A women wears a bright red hat, covered with yellow stars in the style of the People’s Republic of China’s national flag, also known as the Five-star Red flag as she visits the Forbidden City in Beijing, China. (Photographer: Luke MacGregor/Bloomberg)

China Stands Between Emerging Market Turmoil and Global Pain

(Bloomberg) -- China’s growing share of the global economy means its familiar role as the bulwark between emerging market pain and developed economies has never been more crucial.

This year’s turmoil in markets across Argentina, Turkey, South Africa and now spreading to Asia has done little damage to the growth outlook for most developed economies. Indeed, Federal Reserve Chairman Jerome Powell has showed little sign he’ll slow the pace of monetary tightening, which is causing so many strains across the developing world.

If the slowdown in China’s economy gets much worse though, it’ll be a different story. The $12 trillion economy faces fresh challenges as Donald Trump mulls new U.S. tariffs on up to $200 billion of Chinese imports, which may be announced as soon as this week.

China makes up about 15 percent of the global economy versus just 3 percent during the Asian crisis two decades ago and contributes more than 30 percent of global growth. It’s the biggest trading partner for many emerging markets and the largest buyer of many commodities they rely on.

"China‎ is the locomotive that keeps the EM train rolling along," said Frederic Neumann, co-head of Asian economics research at HSBC Holdings Plc in Hong Kong. "Slowing growth in China thus poses an especially acute challenge to emerging markets, after already grappling with higher dollar funding costs for their debt."

China Stands Between Emerging Market Turmoil and Global Pain

Bloomberg Economics’s Tom Orlik says seismic shocks for emerging markets from Asia’s 1997 meltdown to the periodic crises afflicting Latin America "have been little more than ripples on the surface of their developed neighbors." But China is the exception to that rule.

He notes the ripples that spread around global markets in 2015 as Chinese equities plunged, its currency weakened and capital outflows unsettled investors. This year has also seen the yuan depreciate, stocks slide and recent economic readings disappoint -- so far without a sense of panic though as analysts expect recent stimulus measures to cushion growth.

Deutsche Bank AG expects authorities would allow the yuan to depreciate to 7.4 to the dollar in 2019 (it’s now trading around 6.8) if no trade deal is reached. Such a move would erode the yuan’s anchor role for other emerging economies.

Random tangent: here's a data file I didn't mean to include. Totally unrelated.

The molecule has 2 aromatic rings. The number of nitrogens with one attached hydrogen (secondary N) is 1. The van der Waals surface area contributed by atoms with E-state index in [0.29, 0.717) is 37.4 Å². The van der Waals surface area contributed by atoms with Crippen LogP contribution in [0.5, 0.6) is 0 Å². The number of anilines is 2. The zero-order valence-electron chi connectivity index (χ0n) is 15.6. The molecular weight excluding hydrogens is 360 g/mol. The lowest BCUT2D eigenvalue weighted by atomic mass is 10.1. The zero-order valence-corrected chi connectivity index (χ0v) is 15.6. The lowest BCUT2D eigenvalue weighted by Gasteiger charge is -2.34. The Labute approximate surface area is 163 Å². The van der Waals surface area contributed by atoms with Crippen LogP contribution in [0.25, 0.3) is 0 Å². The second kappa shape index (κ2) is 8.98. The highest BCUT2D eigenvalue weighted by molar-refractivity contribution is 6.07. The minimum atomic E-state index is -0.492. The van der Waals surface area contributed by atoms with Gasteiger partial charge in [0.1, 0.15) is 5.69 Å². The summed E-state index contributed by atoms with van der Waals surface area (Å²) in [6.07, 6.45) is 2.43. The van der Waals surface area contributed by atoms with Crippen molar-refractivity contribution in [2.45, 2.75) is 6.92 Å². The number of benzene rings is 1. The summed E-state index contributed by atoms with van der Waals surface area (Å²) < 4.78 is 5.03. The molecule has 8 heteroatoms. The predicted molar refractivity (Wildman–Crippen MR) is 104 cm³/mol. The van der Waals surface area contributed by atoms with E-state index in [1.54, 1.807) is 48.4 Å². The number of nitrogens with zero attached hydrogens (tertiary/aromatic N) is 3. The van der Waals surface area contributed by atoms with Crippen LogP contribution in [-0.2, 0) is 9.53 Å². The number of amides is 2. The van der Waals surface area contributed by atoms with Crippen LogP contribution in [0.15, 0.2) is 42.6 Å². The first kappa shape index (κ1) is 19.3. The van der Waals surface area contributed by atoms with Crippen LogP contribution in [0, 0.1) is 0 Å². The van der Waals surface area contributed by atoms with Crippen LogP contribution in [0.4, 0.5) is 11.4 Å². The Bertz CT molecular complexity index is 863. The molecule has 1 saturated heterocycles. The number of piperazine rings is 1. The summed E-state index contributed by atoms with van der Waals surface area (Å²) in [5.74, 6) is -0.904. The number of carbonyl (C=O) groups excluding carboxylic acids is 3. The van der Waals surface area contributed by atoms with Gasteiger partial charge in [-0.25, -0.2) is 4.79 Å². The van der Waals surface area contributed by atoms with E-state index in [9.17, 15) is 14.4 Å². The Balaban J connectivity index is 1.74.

China has long played a stabilizing role. Its decision not to devalue the yuan during the Asian financial crisis helped prevent even deeper fallout. A decade later during the global financial crisis it unleashed massive stimulus to prop up its economy, leading to a surge in demand for commodities that boosted many emerging markets and some developed economies like Australia’s along the way.

"China remains the linchpin," said Chua Hak Bin, senior economist at Maybank Kim Eng Research Pte in Singapore. "If the trade war sinks China’s economy, the emerging world and rest of Asia will inevitably feel the full gravity of the downforce."

In an extreme scenario that few are expecting, a hard landing for China would unleash a "tsunami of contagion" according to Rajiv Biswas, Asia Pacific Chief Economist at IHS Markit.

"The shock waves of contagion would also spread more widely to other global emerging markets, notably commodity exporting nations, as world commodity prices for key commodities such as iron ore, copper and aluminum would also fall sharply," says Biswas.

That outcome appears unlikely. Authorities in Beijing have already shifted towards pro-growth policies and have propped up the yuan to prevent it falling through the key level of 7 to the dollar.

That means the biggest emerging economy of them all remains a buffer for the global economic outlook even as many smaller emerging markets wobble. But even China’s resilience can’t insulate the world from the impact of tightening monetary policies.

"China could take actions to prevent a further deterioration of the global backdrop for EM," said Stephen Jen, chief executive officer of Eurizon SLJ Capital Ltd. in London. "But it will not be able to fully offset the headwind resulting from the Fed’s prospective policy actions."

©2018 Bloomberg L.P.